The comment period on the proposed
regulatory change that would end the U.S. ban on travel and
immigration by HIV infected foreign nationals has ended.
The 45-day public comment period on the
proposal, suggested by the Secretary of Health and Human Services and
approved by the Obama administration, ended Monday with little
Lifting the HIV travel ban is an
important legislative victory for groups working on LGBT immigration
“Ending the HIV travel and
immigration ban removes a federally-sanctioned stigma and sends a
strong, clear message that the United States is working to end
discrimination against people living with HIV,” said Victoria
Neilson, legal director for Immigration
Equality, a group that advocates on behalf of LGBT immigrants.
During a June White House reception for
gay and lesbian leaders, President Obama listed the upcoming
regulation change among his gay rights accomplishments.
“In addition, my administration is
committed to rescinding the discriminatory ban on entry to the United
States based on HIV status,” Obama told a cheering East Room crowd.
“The Office of Management and Budget just concluded a review of a
proposal to repeal this entry ban, which is a first and very big step
towards ending this policy.”
While Obama might in fact be committed
to lifting the ban, using it to bolster his gay rights resume is a
bit of a stretch; Congress approved and then-President George Bush
signed the United States Global Leadership Against HIV/AIDS,
Tuberculous and Malaria Reauthorization Act of 2008 on July 30, 2008.
Immigration Equality worked closely
last year with Massachusetts Senator John Kerry, California
Congresswoman Barbara Lee and former Oregon Senator Gordon Smith, a
Republican, to pass the legislation.
“There is no reason for this policy
to remain on the books,” Kerry said in a statement. “I sincerely
hope we can continue to work in a bi-partisan manner with the help of
the public health, religious, LGBT and immigration groups to make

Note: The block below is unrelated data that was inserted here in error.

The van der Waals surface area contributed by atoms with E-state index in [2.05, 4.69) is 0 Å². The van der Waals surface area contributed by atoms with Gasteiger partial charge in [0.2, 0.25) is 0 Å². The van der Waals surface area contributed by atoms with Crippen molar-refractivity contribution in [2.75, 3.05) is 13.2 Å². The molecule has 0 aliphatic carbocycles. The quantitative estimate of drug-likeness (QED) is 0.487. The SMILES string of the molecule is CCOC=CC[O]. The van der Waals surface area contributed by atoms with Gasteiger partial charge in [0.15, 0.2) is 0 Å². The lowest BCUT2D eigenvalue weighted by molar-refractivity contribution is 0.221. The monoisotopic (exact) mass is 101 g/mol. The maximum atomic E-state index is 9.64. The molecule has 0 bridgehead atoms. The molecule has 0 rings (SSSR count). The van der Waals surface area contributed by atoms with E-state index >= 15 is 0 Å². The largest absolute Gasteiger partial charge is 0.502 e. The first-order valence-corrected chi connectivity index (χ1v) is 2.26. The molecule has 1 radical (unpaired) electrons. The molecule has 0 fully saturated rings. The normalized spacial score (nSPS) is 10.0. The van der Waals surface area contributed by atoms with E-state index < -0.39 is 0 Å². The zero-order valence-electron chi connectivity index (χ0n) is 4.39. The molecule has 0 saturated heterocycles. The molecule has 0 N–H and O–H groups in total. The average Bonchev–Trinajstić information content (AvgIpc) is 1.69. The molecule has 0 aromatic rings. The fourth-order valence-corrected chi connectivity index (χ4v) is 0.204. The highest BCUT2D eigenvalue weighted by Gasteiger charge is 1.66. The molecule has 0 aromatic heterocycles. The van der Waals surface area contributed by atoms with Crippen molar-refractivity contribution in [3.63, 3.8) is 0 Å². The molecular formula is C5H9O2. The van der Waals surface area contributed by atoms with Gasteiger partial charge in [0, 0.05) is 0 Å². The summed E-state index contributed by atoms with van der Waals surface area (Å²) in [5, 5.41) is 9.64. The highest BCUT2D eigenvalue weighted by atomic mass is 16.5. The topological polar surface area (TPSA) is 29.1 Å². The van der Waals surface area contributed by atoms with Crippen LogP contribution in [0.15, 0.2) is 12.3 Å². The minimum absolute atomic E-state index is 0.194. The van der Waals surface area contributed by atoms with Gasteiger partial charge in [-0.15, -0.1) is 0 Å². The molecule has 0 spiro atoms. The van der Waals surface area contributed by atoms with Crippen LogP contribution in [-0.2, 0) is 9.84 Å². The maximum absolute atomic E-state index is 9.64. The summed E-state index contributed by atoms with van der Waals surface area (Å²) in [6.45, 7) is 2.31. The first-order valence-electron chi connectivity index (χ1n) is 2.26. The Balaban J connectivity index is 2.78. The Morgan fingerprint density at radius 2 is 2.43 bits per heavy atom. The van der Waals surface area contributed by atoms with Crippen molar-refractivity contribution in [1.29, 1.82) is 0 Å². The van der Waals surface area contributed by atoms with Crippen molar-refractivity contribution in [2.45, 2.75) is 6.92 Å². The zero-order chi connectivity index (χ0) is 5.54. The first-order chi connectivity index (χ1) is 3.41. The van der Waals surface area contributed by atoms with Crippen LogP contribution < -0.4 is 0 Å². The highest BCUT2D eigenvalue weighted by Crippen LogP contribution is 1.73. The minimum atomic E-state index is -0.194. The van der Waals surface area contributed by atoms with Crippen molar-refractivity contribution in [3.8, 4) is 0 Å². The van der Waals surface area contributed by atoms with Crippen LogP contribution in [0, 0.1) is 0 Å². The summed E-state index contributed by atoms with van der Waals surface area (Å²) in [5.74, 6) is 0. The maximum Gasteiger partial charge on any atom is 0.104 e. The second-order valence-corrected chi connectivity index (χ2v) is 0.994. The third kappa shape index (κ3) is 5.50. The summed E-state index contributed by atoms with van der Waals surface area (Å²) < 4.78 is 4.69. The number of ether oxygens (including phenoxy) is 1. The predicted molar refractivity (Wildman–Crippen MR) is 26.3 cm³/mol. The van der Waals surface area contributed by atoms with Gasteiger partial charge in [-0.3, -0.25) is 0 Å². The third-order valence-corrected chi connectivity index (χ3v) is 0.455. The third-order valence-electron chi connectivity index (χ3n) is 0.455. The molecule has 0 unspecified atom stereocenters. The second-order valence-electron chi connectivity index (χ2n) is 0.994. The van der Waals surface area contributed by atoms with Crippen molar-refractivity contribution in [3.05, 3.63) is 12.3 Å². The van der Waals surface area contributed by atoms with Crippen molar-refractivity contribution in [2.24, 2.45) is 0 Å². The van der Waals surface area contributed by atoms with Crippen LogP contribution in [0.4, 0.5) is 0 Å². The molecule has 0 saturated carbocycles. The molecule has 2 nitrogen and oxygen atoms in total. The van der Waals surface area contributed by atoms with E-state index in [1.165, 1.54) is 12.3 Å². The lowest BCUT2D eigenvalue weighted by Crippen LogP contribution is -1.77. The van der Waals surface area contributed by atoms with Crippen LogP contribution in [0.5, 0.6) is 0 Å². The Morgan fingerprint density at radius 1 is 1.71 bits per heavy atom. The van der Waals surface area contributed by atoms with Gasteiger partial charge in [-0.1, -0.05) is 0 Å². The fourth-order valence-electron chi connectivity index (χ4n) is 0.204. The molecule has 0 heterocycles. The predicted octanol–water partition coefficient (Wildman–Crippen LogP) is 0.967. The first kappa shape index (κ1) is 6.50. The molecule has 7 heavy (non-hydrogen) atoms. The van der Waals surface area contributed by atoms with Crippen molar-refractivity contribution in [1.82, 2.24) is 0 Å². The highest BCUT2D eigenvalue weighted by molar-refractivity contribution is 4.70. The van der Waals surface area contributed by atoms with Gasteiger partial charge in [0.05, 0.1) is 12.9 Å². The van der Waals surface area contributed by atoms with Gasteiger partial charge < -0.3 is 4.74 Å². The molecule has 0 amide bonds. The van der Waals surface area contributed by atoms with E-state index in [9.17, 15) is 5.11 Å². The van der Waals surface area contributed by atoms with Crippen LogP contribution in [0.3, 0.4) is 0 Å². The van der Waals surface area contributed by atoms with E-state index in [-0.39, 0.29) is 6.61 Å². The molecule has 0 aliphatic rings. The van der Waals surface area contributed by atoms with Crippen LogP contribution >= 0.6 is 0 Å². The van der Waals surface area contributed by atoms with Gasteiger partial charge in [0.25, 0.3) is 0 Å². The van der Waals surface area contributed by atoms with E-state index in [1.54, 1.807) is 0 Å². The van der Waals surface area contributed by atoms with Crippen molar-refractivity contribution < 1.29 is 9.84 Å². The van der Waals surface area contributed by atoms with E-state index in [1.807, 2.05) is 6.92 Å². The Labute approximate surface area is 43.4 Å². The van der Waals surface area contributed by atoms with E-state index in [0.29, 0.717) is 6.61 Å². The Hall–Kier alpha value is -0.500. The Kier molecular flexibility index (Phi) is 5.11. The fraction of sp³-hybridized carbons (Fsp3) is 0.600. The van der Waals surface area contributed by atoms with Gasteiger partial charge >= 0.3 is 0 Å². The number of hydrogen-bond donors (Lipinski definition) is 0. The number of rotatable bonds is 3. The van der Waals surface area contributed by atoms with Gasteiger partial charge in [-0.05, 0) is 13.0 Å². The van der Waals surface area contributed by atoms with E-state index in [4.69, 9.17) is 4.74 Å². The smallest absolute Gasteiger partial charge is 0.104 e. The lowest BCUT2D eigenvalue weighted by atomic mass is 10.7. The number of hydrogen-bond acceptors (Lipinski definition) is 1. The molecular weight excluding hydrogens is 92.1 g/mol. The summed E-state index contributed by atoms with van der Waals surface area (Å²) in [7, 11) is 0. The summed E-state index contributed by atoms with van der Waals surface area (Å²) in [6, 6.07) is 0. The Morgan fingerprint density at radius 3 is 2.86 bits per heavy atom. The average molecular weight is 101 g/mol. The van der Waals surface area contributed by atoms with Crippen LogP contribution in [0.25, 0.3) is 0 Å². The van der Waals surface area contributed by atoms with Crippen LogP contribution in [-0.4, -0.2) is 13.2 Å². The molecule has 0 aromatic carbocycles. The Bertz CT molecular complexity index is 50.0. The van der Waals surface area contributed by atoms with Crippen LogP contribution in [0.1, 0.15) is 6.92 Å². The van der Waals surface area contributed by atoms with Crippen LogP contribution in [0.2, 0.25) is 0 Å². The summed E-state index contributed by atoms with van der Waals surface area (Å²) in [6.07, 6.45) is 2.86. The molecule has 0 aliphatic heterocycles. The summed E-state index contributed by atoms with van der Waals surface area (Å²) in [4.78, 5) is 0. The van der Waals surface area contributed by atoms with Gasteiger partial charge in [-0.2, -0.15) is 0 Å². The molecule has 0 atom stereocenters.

this proposed rule final as soon as possible.”
The nearly 22 year old ban has kept
“Americans, both gay and straight, separated from loved ones living
with HIV abroad,” Steve Ralls, director of communications for
Immigration Equality told On Top Magazine.
“There hasn't been a single major
HIV/AIDS or scientific conference in the United States in decades
because of the ban, either. It has undermined our commitment to
equality and tarnished our reputation as a leader in fostering
scientific and medical innovation,” Ralls added.
“This regulation is unnecessary,
ineffective and lacks any public health justification,” Joe
Solmonese, president of Human Rights Campaign, the nation's largest
gay rights lobby, said in a statement. “We are confident that this
sad chapter in our nation's treatment of people with HIV and AIDS
will soon be closed.”
Immigration Equality also points out
that the ban disproportionately affects gay and lesbian couples
because their relationships are not recognized under current
immigration law, and HIV ban waivers are generally based on a U.S.
Almost 3,800 people signed on to a
letter submitted by Immigration Equality that urges the government to
issue the final regulation as soon as possible. That might happen
before the end of the year.
“For over two decades the HIV ban on
travel and immigration has been a blight on the United States,” the
letter says. “The ban has unfairly stigmatized and singled out
people with HIV and treated them differently from foreign nationals
with any other medical condition. The public health community has
long believed that the ban is anachronistic and does not prevent the
spread of HIV.”